LeVar Burton remembers the golden days of ‘Reading Rainbow’

The children’s TV show “Reading Rainbow” aired on PBS from 1983 to 2006, and “Butterfly in the Sky” is the story of how that show came to be, what it was like to work on it, and his life after death. The people interviewed here are all so kind, warm and friendly that watching this movie is like stepping into a hot bath.

The main creators of the show were Twila Liggett, who started out as a teacher of eight- and nine-year-olds, and Cecily Truett Lancit and Larry Lancit, a married couple who had a production company in New York. Liggett quit teaching because she disliked the excessive and superficial testing of young children, and she wanted to take what she had learned and bring it to television, which was seen as an enemy of reading. for children in the early 1980s.

LeVar Burton had become a television star in the miniseries “Roots” in the late 1970s, and when he was approached to host “Reading Rainbow”, he immediately saw its potential and committed to it. . Burton had studied for the priesthood as a young man, and he was a serious student of acting before landing his breakthrough television role, so he always had a sense of calling. Burton says here that when “Roots” aired and caused major discussions about the reality of slavery in America versus the myth, he realized that “all television is education.”

Burton shot the pilot for “Reading Rainbow” in 1981, and it aired in 1983. The producers wanted it to look the same every season to provide some continuity for the kids, but Burton was convinced that the children would understand that he was always the same host even when he wore a mustache or an earring.

Much of the success of “Reading Rainbow” was based on Burton’s relationship with the camera and his audience of young children, and the reason for that is as intangible, ultimately, as the reason Fred Rogers was so naturally soothing and kind. authority figure on “Mister Rogers’ Neighborhood”. Burton himself analyzes what he brought to the show: “It’s LeVar, but it’s a version of LeVar that appeals to an eight-year-old kid.” Perhaps the easiest way to put it is that the camera loves Burton’s open face, and he knew how to direct his positive energy towards that camera when talking to the kids watching him.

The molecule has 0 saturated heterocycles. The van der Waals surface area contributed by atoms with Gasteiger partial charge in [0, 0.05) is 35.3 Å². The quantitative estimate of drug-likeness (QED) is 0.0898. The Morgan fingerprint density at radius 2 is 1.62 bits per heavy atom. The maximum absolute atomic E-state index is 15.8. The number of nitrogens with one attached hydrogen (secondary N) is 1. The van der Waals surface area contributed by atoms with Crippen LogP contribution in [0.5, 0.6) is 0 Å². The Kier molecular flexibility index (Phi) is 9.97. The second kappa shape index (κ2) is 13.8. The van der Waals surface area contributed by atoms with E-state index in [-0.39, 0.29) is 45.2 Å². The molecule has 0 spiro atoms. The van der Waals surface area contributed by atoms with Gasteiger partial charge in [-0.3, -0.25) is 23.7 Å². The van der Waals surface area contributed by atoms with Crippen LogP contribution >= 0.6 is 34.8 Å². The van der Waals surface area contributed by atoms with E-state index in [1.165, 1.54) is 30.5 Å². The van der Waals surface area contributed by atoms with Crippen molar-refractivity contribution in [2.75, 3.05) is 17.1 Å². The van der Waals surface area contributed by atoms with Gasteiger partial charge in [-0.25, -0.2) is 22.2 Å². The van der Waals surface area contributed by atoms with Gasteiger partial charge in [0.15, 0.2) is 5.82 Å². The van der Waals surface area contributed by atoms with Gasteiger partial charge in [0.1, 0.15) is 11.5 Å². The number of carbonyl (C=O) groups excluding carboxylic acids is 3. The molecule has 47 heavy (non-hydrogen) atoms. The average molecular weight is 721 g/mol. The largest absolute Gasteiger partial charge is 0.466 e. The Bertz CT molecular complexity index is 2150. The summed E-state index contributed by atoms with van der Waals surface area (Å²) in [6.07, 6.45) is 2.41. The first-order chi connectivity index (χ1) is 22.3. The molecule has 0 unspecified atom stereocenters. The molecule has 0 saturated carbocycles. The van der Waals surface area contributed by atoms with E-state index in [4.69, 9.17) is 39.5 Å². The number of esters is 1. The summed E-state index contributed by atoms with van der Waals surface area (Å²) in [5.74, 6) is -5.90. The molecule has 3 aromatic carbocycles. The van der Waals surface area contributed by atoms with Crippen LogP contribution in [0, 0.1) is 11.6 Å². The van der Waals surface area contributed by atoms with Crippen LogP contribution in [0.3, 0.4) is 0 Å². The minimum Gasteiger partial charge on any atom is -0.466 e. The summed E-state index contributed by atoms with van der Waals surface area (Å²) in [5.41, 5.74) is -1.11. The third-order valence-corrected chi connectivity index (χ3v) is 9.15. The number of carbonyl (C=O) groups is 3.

Colbert presents an episode

In an episode of “Reading Rainbow,” where Burton introduces rap music to his audience, he sounds very wholesome while explaining, “It’s kind of street poetry,” with his upbeat, energetically serious sense of wonder. . But we see another side to Burton in the footage of when he addressed Congress in the mid-1990s to save public television funding. Republican politicians were actually saying that “Reading Rainbow” was “anti-family propaganda,” a reminder that members of that party have long been unbelievers. Burton expresses his anger at this madness very directly; it seems clear that he’s just as genuinely nice off-screen as Fred Rogers, but Burton is no pushover.

“Butterfly in the Sky” features stories about filming episodes of the series in dangerous locations like bat caves, and Burton even filmed an episode against the backdrop of an erupting volcano in Hawaii. Some of the young kids who reported on the show’s books are interviewed today, and we find out that what the kids said about the books they were promoting came directly from them.

Randy Rainbow and LeVar Burton Hint at Upcoming Collaboration Thanks to Lauren Boebert

‘Reading Rainbow’ stayed on the air even when Burton landed a time-consuming role in the ‘Star Trek: The Next Generation’ series, and he took time when he could for ‘Reading Rainbow’ because the producers knew that they could’ve never found another host who had just the right quality for their show. Everyone gets very emotional talking about the show ending in 2006 because it was a key part of their lives for so long.

Liggett recalls George W. Bush’s No Child Left Behind Act, which emphasized the excessive testing she hated so much when she was a teacher, spelled the end of what they were trying to do. . But the legacy of “Reading Rainbow” is indestructible, and hearing firsthand from the people who made it happen is as inspiring as some of the best episodes of the show itself.

“Butterfly in the Sky” makes its world premiere at the 2022 Tribeca Film Festival.

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